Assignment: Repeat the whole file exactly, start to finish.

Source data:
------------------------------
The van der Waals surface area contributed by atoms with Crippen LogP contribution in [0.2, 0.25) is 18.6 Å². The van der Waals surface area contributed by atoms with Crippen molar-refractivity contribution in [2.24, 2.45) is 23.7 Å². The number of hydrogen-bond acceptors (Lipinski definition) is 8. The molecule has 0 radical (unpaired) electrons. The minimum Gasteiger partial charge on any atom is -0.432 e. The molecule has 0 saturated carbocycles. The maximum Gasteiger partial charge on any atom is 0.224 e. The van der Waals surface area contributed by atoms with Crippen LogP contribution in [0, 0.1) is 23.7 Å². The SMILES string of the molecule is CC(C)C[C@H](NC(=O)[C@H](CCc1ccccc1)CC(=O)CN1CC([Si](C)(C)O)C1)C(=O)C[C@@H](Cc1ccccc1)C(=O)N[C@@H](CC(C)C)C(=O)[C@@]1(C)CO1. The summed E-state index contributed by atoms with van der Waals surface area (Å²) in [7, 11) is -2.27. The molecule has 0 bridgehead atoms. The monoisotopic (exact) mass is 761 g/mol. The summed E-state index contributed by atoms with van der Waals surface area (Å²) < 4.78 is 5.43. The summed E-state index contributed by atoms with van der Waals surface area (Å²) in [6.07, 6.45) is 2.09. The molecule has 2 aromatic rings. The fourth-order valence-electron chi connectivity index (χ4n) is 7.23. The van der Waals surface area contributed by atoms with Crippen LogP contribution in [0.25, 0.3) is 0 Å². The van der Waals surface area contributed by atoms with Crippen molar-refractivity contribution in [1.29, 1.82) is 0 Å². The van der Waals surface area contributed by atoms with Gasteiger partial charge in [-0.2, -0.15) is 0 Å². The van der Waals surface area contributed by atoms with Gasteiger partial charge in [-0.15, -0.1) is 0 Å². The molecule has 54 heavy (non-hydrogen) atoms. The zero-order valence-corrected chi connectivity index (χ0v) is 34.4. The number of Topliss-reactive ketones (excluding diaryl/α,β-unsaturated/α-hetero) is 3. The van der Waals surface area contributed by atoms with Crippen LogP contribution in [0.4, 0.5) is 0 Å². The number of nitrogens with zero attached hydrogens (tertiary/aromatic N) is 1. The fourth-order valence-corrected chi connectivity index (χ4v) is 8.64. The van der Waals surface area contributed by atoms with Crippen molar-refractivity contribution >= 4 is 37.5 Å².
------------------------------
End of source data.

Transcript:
The van der Waals surface area contributed by atoms with Crippen LogP contribution in [0.2, 0.25) is 18.6 Å². The van der Waals surface area contributed by atoms with Crippen molar-refractivity contribution in [2.24, 2.45) is 23.7 Å². The number of hydrogen-bond acceptors (Lipinski definition) is 8. The molecule has 0 radical (unpaired) electrons. The minimum Gasteiger partial charge on any atom is -0.432 e. The molecule has 0 saturated carbocycles. The maximum Gasteiger partial charge on any atom is 0.224 e. The van der Waals surface area contributed by atoms with Crippen LogP contribution in [0, 0.1) is 23.7 Å². The SMILES string of the molecule is CC(C)C[C@H](NC(=O)[C@H](CCc1ccccc1)CC(=O)CN1CC([Si](C)(C)O)C1)C(=O)C[C@@H](Cc1ccccc1)C(=O)N[C@@H](CC(C)C)C(=O)[C@@]1(C)CO1. The summed E-state index contributed by atoms with van der Waals surface area (Å²) in [7, 11) is -2.27. The molecule has 0 bridgehead atoms. The monoisotopic (exact) mass is 761 g/mol. The summed E-state index contributed by atoms with van der Waals surface area (Å²) < 4.78 is 5.43. The summed E-state index contributed by atoms with van der Waals surface area (Å²) in [6.07, 6.45) is 2.09. The molecule has 2 aromatic rings. The fourth-order valence-electron chi connectivity index (χ4n) is 7.23. The van der Waals surface area contributed by atoms with Crippen LogP contribution in [0.25, 0.3) is 0 Å². The van der Waals surface area contributed by atoms with Crippen molar-refractivity contribution in [1.29, 1.82) is 0 Å². The van der Waals surface area contributed by atoms with Gasteiger partial charge in [-0.2, -0.15) is 0 Å². The van der Waals surface area contributed by atoms with Gasteiger partial charge in [-0.15, -0.1) is 0 Å². The molecule has 54 heavy (non-hydrogen) atoms. The zero-order valence-corrected chi connectivity index (χ0v) is 34.4. The number of Topliss-reactive ketones (excluding diaryl/α,β-unsaturated/α-hetero) is 3. The van der Waals surface area contributed by atoms with Crippen LogP contribution in [0.4, 0.5) is 0 Å². The number of nitrogens with zero attached hydrogens (tertiary/aromatic N) is 1. The fourth-order valence-corrected chi connectivity index (χ4v) is 8.64. The van der Waals surface area contributed by atoms with Crippen molar-refractivity contribution >= 4 is 37.5 Å².